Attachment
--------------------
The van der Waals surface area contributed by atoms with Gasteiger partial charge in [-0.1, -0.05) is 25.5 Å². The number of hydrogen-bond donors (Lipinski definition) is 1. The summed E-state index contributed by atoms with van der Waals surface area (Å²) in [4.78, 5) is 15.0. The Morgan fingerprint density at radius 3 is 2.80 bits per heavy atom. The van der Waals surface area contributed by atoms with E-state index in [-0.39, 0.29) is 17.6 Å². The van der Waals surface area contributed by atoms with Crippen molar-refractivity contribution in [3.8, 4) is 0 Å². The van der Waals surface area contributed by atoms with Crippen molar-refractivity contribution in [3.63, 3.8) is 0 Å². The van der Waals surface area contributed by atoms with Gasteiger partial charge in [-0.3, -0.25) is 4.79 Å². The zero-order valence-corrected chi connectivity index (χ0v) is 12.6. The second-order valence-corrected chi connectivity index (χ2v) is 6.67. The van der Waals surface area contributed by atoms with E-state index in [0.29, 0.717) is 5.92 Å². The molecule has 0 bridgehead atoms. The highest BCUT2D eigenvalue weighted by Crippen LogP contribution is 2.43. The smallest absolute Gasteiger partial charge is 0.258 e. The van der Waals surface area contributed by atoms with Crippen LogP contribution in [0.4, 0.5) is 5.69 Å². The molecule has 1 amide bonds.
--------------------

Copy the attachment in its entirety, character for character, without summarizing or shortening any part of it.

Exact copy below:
The van der Waals surface area contributed by atoms with Gasteiger partial charge in [-0.1, -0.05) is 25.5 Å². The number of hydrogen-bond donors (Lipinski definition) is 1. The summed E-state index contributed by atoms with van der Waals surface area (Å²) in [4.78, 5) is 15.0. The Morgan fingerprint density at radius 3 is 2.80 bits per heavy atom. The van der Waals surface area contributed by atoms with E-state index in [-0.39, 0.29) is 17.6 Å². The van der Waals surface area contributed by atoms with Crippen molar-refractivity contribution in [3.8, 4) is 0 Å². The van der Waals surface area contributed by atoms with Crippen molar-refractivity contribution in [3.63, 3.8) is 0 Å². The van der Waals surface area contributed by atoms with Gasteiger partial charge in [-0.3, -0.25) is 4.79 Å². The zero-order valence-corrected chi connectivity index (χ0v) is 12.6. The second-order valence-corrected chi connectivity index (χ2v) is 6.67. The van der Waals surface area contributed by atoms with E-state index in [0.29, 0.717) is 5.92 Å². The molecule has 0 bridgehead atoms. The highest BCUT2D eigenvalue weighted by Crippen LogP contribution is 2.43. The smallest absolute Gasteiger partial charge is 0.258 e. The van der Waals surface area contributed by atoms with Crippen LogP contribution in [0.4, 0.5) is 5.69 Å². The molecule has 1 amide bonds.